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In 1970s the new Hymes’ proposed a new theory of language
that states knowing language is not just knowing grammatical rules and communicative
context has some rules related to culture (Heaton, 1990). Therefore, the aim
of communicative language teaching derived from Hymes’ theory was to
incorporate tasks that simulate everyday language use i.e. how to communicate
with language.

In 1970s by denounced of teaching
grammar, the goal of language teaching broadened from accuracy to both fluency
and accuracy. Therefore, instead of specifying a set of grammar and vocabulary
to learn, curricula and courses were redesigned based on learners’ needs (Richards, 2006). In fact, mastering linguistic
knowledge was no longer the only goal in language learning.

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Advent of CLT is accompanied with a
shift, from traditional quantitative one to a new alternative in assessment
trend i.e. the qualitative descriptive one. This shift was advantageous for several
reasons. For example, since in this trend a detailed description of each
performance level is provided, the reliability of scoring is increased. Also,
learner and teacher know which aspect of language learning requires further
development. To put it in nutshell, this trend is more consistent with the
changes and classroom practice that CLT seeks than the traditional one.

During past 40 years, several
models for communicative language ability (CLA) proposed by different scholars.
These models are considered the headway of curriculum, course design, and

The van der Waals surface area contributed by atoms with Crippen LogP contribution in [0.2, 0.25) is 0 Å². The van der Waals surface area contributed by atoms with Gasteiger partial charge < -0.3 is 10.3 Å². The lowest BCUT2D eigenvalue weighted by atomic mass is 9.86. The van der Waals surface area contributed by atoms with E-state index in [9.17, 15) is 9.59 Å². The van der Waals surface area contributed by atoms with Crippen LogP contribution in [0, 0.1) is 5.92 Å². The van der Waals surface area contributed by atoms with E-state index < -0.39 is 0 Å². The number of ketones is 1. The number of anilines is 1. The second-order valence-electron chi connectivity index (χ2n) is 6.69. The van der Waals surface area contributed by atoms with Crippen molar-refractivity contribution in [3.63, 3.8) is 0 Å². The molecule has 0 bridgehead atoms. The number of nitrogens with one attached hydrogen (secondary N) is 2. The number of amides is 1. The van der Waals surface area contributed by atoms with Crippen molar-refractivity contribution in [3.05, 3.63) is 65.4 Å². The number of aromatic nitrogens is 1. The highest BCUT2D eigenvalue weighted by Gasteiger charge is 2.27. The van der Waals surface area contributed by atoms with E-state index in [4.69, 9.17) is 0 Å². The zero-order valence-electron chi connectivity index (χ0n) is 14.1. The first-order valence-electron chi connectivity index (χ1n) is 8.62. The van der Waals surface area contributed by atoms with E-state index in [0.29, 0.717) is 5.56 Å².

assessment. Some of these models enjoy empirical research to define components
of CLA e.g. Canale and Swain 1980; Bachman and Palmer, 1996; Douglas, 2000 and
Purpura 2004. Such approaches aim to reflect how L2 learners use these
components. They provide potential targets of assessment for different purposes
and contexts rather than prescribing a test development guide. Another
approach HF1 uses firsthand experience
and opinions of experts who have clear ideas and skills in communication in L2
for developing curriculum and assessment standards like ESL standards for
pre-k12 tests. These standards describe learners’ achievements without explicit
model of proficiency or systematic inquiry to verify them. Similarly, CEFR attempts
to specify what learners “can do” with language at various proficiency levels
by a set of statements. Generally, these statements are based on a set of
general competencies and a set of language specific ones which is considered essential
for communication. In another approach, components of CLA are defined in terms
of how language is used through skills i.e. listening, reading, writing,
speaking not formal elements of language e.g. iBT TOEFL test design framework (Purpura,
Currently, Textbook developers seem to have used something in between the
second and third approach for CLA since as mentioned earlier no research based
framework has been developed for textbooks.

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